List of all exhibits. Click on one of them to go to the exhibit page. The topics allow exhibits to be selected by their concept categories. On the right, you can choose the settings of the list view.

The list below shows links between exhibits in a non-standard way. The points denote the exhibits and the connecting lines are connections between them, according to the selected categories.

Enter the end dates in the windows in order to set the period you are interested in on the timeline.

Views: 2011
(Votes: 2)
The average rating is 5.0 stars out of 5.
Print metrics
Print description

The role of this object is in the play is double. On the one hand, a window opens Room of Childhood on the outside, allows the penetration of other spaces. Just as it was in the play The Dead Class (1975). The window is an unusual object that separates us from the world the other side, from» unknown «... of Death ...

more

This Window is a stage object from the performance of Cricot 2 Theatre, Wielopole, Wielopole, which premiered in Florence in June of 1980, in the building of the former convent at 25 via Santa Maria.
The Window, together with the wardrobe, bed, table, and chairs, were objects on stage, from which the artist was building a “room of the imagination“. He did not treat these objects as a stage action setting, but rather a construction referring to the mechanism of memory and memories. In the performance, Wielopole, Wielopole, the window and other stage props create the decor of the artist’s “Room of Childhood“, “recalled by memories“. Themes from his childhood in Wielopole Skrzyński, memorised by the artist, fragments of his room, the fate of the members of his family become “cliches of memory“ on the stage, along with the content of the spectacle.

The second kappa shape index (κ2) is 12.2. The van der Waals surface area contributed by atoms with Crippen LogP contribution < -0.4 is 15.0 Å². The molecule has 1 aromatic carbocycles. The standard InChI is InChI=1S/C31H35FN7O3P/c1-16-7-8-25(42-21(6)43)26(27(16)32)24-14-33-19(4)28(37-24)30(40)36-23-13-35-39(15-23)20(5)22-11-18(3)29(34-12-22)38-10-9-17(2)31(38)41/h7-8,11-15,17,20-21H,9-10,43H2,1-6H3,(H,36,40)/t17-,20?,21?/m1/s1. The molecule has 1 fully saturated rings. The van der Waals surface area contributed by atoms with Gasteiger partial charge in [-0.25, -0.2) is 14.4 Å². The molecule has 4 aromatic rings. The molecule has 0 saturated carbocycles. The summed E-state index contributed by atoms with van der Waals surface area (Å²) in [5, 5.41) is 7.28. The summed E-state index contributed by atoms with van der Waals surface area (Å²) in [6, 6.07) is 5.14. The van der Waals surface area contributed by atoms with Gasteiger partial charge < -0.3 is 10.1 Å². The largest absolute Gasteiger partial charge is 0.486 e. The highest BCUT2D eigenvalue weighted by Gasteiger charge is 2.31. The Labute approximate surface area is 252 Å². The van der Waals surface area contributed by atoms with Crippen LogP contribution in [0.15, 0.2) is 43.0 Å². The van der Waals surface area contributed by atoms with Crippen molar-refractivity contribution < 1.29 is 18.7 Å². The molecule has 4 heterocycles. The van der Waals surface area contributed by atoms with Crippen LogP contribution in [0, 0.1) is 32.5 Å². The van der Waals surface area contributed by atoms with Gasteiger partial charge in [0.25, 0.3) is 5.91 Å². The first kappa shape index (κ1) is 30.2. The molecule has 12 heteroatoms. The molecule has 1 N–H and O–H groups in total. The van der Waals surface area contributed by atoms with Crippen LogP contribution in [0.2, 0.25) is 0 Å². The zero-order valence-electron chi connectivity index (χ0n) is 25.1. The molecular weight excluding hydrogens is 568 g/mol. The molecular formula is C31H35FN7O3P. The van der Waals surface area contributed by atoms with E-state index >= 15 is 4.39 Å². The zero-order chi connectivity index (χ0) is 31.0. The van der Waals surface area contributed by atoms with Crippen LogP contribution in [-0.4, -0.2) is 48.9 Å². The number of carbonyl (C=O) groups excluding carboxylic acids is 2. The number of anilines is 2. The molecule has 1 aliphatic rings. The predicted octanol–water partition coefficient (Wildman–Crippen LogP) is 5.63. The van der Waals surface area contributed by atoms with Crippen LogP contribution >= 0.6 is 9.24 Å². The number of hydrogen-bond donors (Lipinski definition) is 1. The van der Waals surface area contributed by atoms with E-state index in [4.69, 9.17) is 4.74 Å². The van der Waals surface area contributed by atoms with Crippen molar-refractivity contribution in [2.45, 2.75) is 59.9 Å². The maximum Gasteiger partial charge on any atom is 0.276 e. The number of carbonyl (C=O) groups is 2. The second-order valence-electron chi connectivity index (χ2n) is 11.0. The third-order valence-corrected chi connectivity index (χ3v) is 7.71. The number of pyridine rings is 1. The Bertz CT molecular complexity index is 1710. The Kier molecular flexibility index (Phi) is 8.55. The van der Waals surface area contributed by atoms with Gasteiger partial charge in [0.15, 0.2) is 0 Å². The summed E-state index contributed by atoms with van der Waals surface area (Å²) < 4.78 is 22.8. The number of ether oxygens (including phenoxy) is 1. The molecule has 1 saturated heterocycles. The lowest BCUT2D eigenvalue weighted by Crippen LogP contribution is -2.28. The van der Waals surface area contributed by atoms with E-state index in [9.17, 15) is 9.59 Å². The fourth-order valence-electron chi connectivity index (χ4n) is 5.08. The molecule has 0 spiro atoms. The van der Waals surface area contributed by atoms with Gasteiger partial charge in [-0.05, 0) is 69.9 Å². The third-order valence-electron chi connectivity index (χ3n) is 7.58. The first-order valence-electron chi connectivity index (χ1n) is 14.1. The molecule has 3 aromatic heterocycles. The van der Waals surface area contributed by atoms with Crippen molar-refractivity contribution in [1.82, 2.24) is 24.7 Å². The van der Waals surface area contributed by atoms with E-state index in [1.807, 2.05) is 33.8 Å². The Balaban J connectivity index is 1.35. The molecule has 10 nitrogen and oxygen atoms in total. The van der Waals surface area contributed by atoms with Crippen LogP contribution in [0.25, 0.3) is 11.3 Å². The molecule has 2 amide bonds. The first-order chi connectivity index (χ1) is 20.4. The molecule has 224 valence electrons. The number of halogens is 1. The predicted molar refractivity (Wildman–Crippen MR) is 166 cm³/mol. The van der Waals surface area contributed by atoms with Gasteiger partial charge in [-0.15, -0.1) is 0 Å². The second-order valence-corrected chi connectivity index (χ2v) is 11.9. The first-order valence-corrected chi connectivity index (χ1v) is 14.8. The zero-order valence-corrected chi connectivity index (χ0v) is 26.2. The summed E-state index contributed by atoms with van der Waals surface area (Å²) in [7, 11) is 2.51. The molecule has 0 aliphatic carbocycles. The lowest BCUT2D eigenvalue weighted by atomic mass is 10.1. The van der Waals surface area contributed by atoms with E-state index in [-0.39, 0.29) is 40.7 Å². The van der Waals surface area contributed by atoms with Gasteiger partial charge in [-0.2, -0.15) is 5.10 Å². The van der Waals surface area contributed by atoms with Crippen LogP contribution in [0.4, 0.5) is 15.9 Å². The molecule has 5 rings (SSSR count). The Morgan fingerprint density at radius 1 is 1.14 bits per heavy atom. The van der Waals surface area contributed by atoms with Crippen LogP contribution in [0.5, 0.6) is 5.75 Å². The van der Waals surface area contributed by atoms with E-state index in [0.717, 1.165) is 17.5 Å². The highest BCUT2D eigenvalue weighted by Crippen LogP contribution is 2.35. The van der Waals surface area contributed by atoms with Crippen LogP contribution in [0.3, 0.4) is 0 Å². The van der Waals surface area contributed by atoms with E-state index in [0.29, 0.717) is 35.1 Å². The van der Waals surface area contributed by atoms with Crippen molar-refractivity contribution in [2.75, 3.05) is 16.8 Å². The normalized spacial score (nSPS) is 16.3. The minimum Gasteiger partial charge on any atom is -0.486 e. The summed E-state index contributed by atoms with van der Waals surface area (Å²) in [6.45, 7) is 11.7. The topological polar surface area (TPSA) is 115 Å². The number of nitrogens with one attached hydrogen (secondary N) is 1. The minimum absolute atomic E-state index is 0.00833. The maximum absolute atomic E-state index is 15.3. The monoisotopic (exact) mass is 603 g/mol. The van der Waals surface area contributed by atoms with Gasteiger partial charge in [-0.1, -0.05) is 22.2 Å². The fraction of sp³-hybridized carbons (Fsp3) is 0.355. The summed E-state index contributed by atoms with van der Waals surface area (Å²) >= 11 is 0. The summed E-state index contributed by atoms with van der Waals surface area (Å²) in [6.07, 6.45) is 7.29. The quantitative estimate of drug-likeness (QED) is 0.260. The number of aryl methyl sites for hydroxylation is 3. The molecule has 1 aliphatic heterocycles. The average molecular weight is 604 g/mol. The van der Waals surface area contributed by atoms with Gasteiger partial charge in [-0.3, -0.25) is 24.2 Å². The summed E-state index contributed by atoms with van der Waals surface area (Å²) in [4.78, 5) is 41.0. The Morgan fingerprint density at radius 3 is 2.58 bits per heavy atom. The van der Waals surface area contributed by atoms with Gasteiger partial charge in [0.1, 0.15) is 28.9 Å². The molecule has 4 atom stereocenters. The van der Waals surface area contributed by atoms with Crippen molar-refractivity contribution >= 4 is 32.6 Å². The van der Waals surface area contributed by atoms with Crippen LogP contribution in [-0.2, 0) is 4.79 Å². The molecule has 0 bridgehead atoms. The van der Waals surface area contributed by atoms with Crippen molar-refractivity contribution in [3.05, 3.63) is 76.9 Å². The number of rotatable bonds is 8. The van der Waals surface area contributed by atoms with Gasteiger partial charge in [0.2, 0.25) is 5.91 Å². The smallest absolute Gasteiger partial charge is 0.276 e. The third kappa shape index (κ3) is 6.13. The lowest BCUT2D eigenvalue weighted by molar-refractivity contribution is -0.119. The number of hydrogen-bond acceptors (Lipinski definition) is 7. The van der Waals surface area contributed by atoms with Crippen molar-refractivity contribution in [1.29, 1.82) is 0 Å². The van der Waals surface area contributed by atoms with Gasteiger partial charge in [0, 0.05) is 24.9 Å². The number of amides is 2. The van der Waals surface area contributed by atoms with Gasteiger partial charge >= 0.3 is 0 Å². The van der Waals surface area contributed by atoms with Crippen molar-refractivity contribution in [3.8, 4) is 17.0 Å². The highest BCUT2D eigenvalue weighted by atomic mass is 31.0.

In his Commentary to the score of the first act, the artist wrote: “An important WINDOW! behind it, (...) a STREET going deep inside, and at its end, A PINK TENEMENT HOUSE. My mother disappeared at this corner when she left for a long time, at this turn that was THE END OF THE WORLD“. Therefore, the window is not just a memory of the Galician town landscape, where “old Jewesses hung their cushions in the red covers“ through the windows, but also an area of experience. As the artist writes: “Because the window has many dark secrets. The window arouses fear and premonition of what is beyond“.

The role of this object is in the play is double. On the one hand, a window opens Room of Childhood on the outside, allows the penetration of other spaces. Just as it was in the play The Dead Class (1975). The window is an unusual object that separates us from the world the other side, from» unknown «... of Death ...

The window, however, which appears several times in the artist’s work, is also associated with “peeping“, “quietly and stealthily“. Peeping through the window from the outside was accompanied by the desire to cross this threshold.
The theme of the window and its mechanism of simultaneous being “here“ and “there“ appeared in the spectacle, The Dead Class, where peering through the window became an impulse to recall memories of the school’s class. In a similar way, we look through the dirty windows inside the building in the work, A school class, work closed (1983, 1985). The theme of the semi-open window was also used by the artist in Cricotage, A very short lesson (1988), and a series of paintings entitled, One shall not look through the window with impunity (1989), as well as in many drawing works from the 1960s and 1980s.
The construction of the Window is typical for the theatre objects of the spectacle. Two window units, painted with gray acrylic paint, were mounted on a metal frame, attached to a wooden platform. Plastic windows (plexiglass) were attached to the quarters. The construction of metal hinges allows the movement of the shutters, thanks to which the window can be opened and closed. As many objects from the performances of the Cricot 2 Theatre Window have installed wheels, thanks to which it became a mobile object. The Cricoteka Archives contain a technical sketch of Tadeusz Kantor precisely defining the object’s parameters.